What is an Overloaded Method?


Sometimes when programming, you might want to create a number of methods which internally have similar logic but accept different parameters. For example, an addition method called AddNumbers which, erm… adds numbers together, might accept two parameters of type int. But what if you want to add long values, or double values? You could create three separate methods called:

  • AddInt(int num1, int num2)
  • AddLong(long num1, long num2)
  • AddDouble(double num1, double num2)

But why create three methods with different names, therefore having to remember all three, when you can create three methods with the same name but different parameters?

With method overloading in C# you could instead create:

  • Add(int num1, int num2)
  • Add(long num1, long num2)
  • Add(double num1, double num2)

Note the method name is the same but the parameters are different. But this is a silly example for real-world use. Why would you want to create a method to add numbers together when you can simply use the ‘+’ keyword?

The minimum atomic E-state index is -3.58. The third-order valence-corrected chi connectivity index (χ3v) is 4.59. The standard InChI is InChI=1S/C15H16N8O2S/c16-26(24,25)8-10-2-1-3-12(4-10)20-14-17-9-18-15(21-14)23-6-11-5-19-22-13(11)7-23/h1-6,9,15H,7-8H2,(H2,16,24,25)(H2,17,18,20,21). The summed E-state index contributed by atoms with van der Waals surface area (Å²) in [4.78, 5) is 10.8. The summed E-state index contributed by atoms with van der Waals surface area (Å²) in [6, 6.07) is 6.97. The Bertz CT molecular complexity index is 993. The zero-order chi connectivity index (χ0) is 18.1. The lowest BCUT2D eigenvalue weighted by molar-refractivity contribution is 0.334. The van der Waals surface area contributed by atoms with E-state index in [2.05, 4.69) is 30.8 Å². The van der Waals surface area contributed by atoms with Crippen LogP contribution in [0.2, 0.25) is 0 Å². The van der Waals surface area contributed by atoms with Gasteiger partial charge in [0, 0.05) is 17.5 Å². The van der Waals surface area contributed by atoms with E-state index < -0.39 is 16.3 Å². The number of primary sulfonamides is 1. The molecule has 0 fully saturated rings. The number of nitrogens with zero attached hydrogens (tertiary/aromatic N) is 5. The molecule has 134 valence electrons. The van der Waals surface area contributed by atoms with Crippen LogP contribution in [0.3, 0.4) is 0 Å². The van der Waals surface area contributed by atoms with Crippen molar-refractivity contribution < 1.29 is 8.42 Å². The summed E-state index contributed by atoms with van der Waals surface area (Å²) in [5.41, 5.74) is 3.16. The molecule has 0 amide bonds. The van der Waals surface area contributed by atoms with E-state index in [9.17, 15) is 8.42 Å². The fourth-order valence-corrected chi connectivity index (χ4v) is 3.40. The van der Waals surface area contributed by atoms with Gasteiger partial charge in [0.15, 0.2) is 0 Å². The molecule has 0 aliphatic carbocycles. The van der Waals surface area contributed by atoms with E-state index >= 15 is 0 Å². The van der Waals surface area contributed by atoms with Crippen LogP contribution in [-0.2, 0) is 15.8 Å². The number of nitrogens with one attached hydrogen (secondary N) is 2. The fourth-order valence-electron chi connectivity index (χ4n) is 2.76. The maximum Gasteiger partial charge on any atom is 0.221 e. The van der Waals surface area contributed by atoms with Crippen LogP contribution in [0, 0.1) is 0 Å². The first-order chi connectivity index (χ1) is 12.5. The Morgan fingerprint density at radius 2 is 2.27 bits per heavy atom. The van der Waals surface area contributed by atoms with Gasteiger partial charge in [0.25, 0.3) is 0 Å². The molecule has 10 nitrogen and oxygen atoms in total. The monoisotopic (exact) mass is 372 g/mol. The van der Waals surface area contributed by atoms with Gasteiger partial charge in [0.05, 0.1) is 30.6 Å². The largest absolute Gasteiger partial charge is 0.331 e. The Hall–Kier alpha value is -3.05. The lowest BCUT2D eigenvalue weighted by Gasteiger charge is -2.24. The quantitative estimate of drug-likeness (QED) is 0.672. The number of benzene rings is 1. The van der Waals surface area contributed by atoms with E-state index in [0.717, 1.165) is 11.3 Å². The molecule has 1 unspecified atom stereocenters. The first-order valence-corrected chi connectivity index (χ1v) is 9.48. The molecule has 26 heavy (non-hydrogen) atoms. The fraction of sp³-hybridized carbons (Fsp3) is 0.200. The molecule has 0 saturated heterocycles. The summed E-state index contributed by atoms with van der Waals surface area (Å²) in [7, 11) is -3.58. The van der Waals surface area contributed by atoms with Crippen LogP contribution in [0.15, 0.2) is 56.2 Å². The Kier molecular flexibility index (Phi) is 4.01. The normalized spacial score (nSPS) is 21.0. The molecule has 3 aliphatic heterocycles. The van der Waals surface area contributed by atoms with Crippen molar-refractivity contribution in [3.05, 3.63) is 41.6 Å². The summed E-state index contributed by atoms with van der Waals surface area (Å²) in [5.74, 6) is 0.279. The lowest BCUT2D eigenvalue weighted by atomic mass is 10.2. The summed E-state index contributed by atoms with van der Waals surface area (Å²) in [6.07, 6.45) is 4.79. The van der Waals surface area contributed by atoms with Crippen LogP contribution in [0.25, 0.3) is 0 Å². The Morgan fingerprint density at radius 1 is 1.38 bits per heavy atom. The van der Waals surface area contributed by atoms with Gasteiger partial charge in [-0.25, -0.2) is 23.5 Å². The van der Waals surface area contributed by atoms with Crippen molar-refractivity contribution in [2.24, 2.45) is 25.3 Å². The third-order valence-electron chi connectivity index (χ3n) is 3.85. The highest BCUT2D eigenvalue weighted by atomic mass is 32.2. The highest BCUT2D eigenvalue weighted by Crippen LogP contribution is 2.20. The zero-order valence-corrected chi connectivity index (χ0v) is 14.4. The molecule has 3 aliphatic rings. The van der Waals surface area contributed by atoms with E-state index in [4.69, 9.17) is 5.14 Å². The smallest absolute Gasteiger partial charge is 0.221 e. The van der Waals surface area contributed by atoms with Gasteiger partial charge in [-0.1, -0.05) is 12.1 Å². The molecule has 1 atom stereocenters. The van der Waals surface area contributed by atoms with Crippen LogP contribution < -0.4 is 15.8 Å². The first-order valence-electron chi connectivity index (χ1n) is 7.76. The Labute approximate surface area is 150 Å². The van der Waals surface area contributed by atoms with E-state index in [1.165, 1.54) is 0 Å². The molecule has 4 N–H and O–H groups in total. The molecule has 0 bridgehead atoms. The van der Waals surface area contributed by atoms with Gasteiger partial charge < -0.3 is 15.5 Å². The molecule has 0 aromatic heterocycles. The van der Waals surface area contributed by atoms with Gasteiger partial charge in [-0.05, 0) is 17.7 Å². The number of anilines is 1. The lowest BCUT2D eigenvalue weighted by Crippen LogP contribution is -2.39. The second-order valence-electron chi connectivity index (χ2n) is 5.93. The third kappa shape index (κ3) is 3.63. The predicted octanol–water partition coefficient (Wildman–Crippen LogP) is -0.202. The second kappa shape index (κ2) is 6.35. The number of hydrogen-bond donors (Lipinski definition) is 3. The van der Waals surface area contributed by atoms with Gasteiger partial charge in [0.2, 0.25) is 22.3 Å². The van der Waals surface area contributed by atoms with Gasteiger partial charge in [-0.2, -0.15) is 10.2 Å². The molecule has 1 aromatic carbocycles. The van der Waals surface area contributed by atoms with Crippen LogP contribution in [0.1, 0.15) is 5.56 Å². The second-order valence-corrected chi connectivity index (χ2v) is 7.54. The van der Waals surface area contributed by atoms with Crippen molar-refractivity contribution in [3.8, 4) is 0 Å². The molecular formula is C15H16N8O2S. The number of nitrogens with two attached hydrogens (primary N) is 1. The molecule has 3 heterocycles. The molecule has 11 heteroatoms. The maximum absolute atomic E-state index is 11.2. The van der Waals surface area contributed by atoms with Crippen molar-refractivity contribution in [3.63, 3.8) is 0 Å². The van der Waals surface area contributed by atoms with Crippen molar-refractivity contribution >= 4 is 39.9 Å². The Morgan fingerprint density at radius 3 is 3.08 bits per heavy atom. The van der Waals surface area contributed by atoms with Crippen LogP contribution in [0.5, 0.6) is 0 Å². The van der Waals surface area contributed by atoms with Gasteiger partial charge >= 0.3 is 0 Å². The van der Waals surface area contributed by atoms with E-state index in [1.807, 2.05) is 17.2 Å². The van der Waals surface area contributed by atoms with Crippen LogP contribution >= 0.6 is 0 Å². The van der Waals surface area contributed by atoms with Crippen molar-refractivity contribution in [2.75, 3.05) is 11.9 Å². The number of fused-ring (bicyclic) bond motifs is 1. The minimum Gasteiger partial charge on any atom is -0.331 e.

So let’s create a more useful example. Let’s create a method which searches for a string within another string.

private bool IsWordInString(string wordToFind, string largeText)
    bool found = false;
    int position = largeText.IndexOf(wordToFind);
    if (position != -1)
        found = true;

    return found;

To call this method you would do the following:

string longText = "This is a bunch of words which have no meaning at all.";
bool found = IsWordInString("bunch", longText);

Now let’s overload the method to accept a StreamReader object instead of a string, therefore allowing the method to read from a file.

private bool IsWordInString(string wordToFind, StreamReader stream)
    string input = null;

    while ((input = stream.ReadLine()) != null)
        if (input.IndexOf(wordToFind, 0) > 0)
            return true;
    return false;

You would call the method like this:

StreamReader stream = File.OpenText("LargeText.txt");
bool found = IsWordInString("bunch", stream);

As you can see, both above methods have the same name but their parameters are different. Logically they both do a similar function – identify if the passed word exists in either the passed string or the file. This could have been just as easily implemented using methods with different names, but why do that when you can use a single name? Obviously, when using method overloading, you must only overload where it’s appropriate, i.e. where the underlying functionality performs a similar task.


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1 comment… add one
  • jo

    Thanks for web tutorials! Topics such as this one will really help me a lot.
    Keep on posting and God Bless! 🙂

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